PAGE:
One of the most lauded albums in State’s 2008 poll, For Emma’¦ left many a mouth salivating for more of Justin Vernon’s music. Perfectly plugging a gap and keeping interest keen, these four new songs are certainly the most anticipated EP we can remember round these parts recently. Back in late ’08 we were treated to a live unveiling of the title track along with ‘Babys’. While the latter was politely received, ‘Blood Bank’ itself was a glorious punch to the chest, all beefed up compared to the the album, and carrying a beat like a steam train.
Unfortunately, the brawn is missing off this recorded version and it is back to the softly softly approach which served the album so well. It is still however, a fine tune, the story in its lyrics telling a visual tale of blood and inclement weather – and of course being trapped in a car in a snowdrift with a girl. The powerful live version just offered a glimpse of a new, bigger sound and it really suited the singer and the song. ‘Beach Baby’ is very much in the mode of the album songs, but it really suits its quiet shell and the shimmering slide guitar within.
‘Babys’ is a simple song about how summer make us all want to procreate – and it’s repeated high piano notes make it somewhat lullaby-ish though it may be the slight boredom inherent in it that had your reviewer a little dozy. ‘Woods’ is classic EP fare ( it would be hard pushed to fit in anywhere else). It sees Vernon messing with auto-tune (it’s not just for Kanye y’know) and it’s obviously the release of creative steam. Similar to some of the less successful songs from his earlier Hazletons album, it comes across as self-indulgent and, by the end, annoying. It’s quite possible this was the last song he recorded in his For Emma’¦ log cabin. The one that said ‘go home, your work is done’.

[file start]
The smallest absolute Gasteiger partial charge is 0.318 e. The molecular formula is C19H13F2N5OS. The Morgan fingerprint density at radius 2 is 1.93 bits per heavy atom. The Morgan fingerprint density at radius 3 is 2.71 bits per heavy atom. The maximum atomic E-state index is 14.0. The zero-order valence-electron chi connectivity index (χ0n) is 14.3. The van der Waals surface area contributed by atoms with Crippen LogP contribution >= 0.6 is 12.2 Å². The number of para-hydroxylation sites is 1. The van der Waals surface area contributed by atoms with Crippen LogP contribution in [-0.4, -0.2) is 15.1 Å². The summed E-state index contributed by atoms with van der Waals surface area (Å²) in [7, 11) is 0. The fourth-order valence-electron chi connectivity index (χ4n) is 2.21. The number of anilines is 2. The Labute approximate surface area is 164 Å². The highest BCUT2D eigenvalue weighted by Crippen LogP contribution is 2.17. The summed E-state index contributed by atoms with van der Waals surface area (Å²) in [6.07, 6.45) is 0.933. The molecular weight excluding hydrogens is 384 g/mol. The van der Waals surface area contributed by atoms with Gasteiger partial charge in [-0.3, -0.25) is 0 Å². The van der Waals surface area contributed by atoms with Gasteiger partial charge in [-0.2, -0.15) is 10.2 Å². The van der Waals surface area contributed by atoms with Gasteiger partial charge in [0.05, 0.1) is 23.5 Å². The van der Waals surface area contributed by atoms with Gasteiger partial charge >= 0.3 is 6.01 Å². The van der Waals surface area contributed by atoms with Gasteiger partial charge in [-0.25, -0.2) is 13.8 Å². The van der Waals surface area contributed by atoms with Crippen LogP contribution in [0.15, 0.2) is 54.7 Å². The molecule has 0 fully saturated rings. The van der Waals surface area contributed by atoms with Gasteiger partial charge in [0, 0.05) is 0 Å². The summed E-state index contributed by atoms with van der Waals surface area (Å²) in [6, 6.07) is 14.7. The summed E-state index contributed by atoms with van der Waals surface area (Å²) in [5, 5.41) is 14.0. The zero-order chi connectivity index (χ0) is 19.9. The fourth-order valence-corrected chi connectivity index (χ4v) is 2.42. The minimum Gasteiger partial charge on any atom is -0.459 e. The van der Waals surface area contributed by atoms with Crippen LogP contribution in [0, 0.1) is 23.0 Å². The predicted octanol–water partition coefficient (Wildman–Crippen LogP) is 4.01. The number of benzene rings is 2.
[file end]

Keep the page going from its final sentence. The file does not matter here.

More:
An interesting collection of tunes, suited to an EP and definitely playing it not give-the-people-what-they-want safe, which is a plus. There is massive future potential in Bon Iver’s sound to spread in many different ways and this is probably the sound of a search rather than anything new and specific being found.